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Washington Weekly Update 2-12-24

Situational Awareness
House and Senate are both in-session this week. The House is set to vote on H.R. 7023, the Creating Confidence in Clean Water Permitting Act, which consists of five stand-alone bills that aim to reform water and pesticide permitting. One such bill directs the Biden administration to issue guidance on how to apply the EPA and Army Corps of Engineers updates WOTUS rule finalized in September following the Supreme Courts’ Sackett decision. Over the weekend, lawmakers in the Senate advanced a $95 billion national security bill that contains funds for Ukraine and Israel. A final vote on the package will be held early this week.

EPA Outlines Implementation Approaches for Endangered Species Act Pesticide Policies
In a speech to the National Association of State Departments of Agriculture, Environmental Protection Agency (EPA) Assistant Administrator Michal Freedhoff described next steps to incorporate stakeholder feedback and collaboration with federal partners into the EPA’s rulemaking on pesticides:

  • In June 2023, EPA announced draft mitigations for 27 species that are a part of the EPA’s Vulnerable Species Pilot project. The EPA received feedback that some of the selected areas for new pesticide mitigation measures would be overly broad. As such, the EPA announced that it won’t implement the pilot program protections for a species until a more refined map of the habitat is developed. 
  • EPA signed an MOU with the U.S. Department of Agriculture describing how EPA can include USDA’s Natural Resources Conservation Service conservation practices on pesticide labels as one way growers who voluntarily perform those practices can use them to help fulfill pesticide label requirements. EPA and USDA are planning meetings and workshops in the coming months to further discuss the MOU and gain input from producers about mitigation options that may count toward fulfilling pesticide label requirements.

Democratic State AGs Seek Emergency Heat Rule
Last week, eleven Democratic state Attorney Generals submitted a petition to the U.S. Occupational Safety and Health Administration to adopt a national emergency temporary standard that would take effect by May 1. The AGs requested that any federal heat standard set a heat index of 80 degrees as the threshold at which employers must take precautions such as providing shaded rest breaks, cool water, and closely monitoring newly hired workers. Since October 2021, OSHA has formally carried out an official rulemaking process on a federal heat standard; see NCA’s backgrounder on it here. Most recently, OSHA released a set of possible components that could formulate a federal heat standard last August and completed its mandatory small business review in November. The petition signals that state leaders are doubtful that OSHA finalizes a heat standard before the summer, when temperatures will most likely reach new record-high temperatures. 

House Hearing on DOL Wage and Hour Division
On Wednesday, Feb. 14, the House Subcommittee on Workforce Protections will hold a hearing titled, “Examining the Policies and Priorities of the Wage and Hour Division.” Most recently, the Department of Labor’s (DOL’s) Wage and Hour Division issued its final independent contractor rule and proposed overtime rule. In the press release announcing the hearing, Subcommittee Chair Kevin Kiley (R-Calif.) made specific mention of the updated independent contractor rule, which implements the use of a six-factor “economic realities test” that will grant equal consideration to each factor to determine a workers’ status.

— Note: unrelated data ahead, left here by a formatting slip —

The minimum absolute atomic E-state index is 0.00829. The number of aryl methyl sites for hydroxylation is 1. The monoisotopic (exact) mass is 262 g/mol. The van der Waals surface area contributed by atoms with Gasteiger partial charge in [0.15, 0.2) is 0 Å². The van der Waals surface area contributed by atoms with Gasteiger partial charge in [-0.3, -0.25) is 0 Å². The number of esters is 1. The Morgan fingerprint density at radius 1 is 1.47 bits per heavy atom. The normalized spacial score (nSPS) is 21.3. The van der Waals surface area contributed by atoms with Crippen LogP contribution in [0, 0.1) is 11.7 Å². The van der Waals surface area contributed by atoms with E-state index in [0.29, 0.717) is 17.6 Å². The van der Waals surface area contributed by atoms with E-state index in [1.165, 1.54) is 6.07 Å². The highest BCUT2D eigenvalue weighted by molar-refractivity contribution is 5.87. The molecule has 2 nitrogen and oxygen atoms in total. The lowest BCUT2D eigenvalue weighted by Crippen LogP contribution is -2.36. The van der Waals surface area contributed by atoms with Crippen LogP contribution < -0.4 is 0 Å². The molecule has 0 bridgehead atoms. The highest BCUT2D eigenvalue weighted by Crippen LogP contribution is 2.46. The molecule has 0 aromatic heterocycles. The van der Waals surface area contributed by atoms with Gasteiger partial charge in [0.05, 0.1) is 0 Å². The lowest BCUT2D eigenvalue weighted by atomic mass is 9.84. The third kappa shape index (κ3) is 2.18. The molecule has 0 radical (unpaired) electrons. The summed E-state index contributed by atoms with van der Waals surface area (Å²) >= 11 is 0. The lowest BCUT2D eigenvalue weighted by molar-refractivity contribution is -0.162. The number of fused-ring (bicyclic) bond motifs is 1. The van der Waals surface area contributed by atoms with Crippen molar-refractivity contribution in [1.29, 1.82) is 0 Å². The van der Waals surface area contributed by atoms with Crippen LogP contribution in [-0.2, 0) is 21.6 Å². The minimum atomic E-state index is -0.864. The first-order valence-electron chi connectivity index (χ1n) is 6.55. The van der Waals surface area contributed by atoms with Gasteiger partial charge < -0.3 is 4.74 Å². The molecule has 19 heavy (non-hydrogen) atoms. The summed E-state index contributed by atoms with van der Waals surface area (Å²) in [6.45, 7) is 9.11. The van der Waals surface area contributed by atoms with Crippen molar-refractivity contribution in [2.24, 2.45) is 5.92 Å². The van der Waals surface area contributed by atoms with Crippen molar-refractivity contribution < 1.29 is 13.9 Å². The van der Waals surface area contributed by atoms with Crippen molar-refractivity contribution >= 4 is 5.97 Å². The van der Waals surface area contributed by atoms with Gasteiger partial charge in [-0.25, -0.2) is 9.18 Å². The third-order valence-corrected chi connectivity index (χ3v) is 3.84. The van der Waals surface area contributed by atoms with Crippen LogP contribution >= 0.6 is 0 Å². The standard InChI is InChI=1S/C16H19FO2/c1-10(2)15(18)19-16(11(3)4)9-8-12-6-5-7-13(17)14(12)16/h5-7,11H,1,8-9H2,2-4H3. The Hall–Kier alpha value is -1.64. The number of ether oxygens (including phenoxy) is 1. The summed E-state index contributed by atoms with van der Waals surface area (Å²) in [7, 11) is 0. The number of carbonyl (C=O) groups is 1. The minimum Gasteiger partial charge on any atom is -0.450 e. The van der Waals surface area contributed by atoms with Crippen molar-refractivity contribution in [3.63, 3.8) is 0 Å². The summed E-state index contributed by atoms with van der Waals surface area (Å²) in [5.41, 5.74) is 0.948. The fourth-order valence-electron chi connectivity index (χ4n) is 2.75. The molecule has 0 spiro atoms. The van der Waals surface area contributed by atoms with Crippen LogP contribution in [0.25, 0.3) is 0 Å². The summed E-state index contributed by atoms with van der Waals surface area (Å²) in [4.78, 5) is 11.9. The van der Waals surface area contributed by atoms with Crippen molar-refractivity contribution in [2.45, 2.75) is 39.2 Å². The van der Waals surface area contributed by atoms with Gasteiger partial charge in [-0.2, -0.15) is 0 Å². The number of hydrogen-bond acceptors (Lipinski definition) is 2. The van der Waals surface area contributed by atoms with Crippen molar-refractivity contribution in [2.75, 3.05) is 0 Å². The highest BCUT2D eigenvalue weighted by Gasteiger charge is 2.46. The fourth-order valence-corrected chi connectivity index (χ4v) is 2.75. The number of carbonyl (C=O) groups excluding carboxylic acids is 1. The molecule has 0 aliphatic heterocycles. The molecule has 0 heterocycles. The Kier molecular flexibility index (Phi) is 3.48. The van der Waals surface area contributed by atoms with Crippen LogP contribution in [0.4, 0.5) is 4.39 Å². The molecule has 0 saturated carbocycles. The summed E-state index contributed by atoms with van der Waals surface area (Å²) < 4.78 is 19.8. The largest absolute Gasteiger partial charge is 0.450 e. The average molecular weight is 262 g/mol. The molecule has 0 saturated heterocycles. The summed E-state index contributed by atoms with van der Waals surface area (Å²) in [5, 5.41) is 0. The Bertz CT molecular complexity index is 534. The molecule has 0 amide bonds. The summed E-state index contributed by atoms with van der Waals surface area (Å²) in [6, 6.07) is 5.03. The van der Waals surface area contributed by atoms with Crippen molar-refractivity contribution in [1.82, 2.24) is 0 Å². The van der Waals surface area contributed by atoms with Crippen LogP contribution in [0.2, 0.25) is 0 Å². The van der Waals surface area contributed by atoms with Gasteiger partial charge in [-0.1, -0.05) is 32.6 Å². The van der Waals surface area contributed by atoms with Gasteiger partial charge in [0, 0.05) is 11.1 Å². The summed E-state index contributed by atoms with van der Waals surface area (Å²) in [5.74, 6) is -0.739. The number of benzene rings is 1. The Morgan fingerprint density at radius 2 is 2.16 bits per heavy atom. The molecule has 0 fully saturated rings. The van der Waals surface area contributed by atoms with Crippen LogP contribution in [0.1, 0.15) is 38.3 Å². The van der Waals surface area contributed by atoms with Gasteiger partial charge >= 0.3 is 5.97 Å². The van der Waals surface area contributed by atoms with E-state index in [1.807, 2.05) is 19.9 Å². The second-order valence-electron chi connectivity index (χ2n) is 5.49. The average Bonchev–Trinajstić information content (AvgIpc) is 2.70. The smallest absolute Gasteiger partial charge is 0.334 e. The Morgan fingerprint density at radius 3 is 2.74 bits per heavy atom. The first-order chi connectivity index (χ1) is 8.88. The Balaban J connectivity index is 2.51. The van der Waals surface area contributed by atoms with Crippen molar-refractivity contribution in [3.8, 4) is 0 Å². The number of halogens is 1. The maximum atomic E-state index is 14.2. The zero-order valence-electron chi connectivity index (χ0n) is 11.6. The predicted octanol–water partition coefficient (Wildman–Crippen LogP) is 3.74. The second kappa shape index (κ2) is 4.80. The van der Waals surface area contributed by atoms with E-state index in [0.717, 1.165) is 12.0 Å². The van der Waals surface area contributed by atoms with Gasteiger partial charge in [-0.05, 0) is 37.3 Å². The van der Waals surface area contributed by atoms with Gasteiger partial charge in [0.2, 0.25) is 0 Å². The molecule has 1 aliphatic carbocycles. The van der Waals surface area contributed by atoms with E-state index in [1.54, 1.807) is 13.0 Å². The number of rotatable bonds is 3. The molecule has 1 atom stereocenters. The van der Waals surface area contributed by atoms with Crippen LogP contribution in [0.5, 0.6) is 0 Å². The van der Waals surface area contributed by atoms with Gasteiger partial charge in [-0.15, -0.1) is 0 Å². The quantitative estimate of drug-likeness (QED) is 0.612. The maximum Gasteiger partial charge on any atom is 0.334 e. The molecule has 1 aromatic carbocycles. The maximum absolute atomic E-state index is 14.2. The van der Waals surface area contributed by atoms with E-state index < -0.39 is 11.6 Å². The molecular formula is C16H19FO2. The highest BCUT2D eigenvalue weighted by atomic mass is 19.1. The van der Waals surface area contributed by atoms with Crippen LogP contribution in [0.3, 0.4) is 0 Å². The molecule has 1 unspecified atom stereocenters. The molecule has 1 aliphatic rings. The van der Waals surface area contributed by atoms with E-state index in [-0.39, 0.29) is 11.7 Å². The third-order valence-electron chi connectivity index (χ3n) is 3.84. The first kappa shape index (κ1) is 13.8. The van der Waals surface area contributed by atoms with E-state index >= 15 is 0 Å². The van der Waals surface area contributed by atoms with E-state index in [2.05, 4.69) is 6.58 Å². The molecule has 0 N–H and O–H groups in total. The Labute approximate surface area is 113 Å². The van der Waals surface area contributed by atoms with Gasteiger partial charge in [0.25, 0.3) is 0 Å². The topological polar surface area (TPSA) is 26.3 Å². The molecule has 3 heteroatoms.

House Hearing on ESA Flexibility Act
On Tuesday, February 13, the House Subcommittee on Water, Wildlife and Fisheries will hold a legislative hearing on H.R. 6784, the ESA Flexibility Act. The legislation would provide the Secretary of the Interior greater flexibility in administering the Endangered Species Act (ESA) and grant the U.S Fish and Wildlife Service and National Marine Fisheries Service the authority to promulgate flexible, modified rules for threatened and endangered species. This authority would build upon Section 4(d) of the ESA, which gives the Services greater flexibility when drafting regulations aimed at conserving a species, ensuring that they are protected while allowing for economic development, recreational activity, and energy production when such activities pose little threat to the species.

White House Receives OSHA Final Walkaround Rule
The White House’s Office of Information and Regulatory Affairs has received the Occupational Safety and Health Administration’s (OSHA) final proposal to allow union representatives and other non-employees to accompany OSHA inspectors during workplace safety inspections. The walkaround inspection policy was originally implemented during the Obama administration via a letter of interpretation but was later overturned by a federal judge. OSHA’s proposed rule was published in August with a deadline for comments at the end of October. Now, the White House will review the updated rule to determine if the potential benefits for the regulation outweigh any potential costs on individuals and groups impacted by the rule.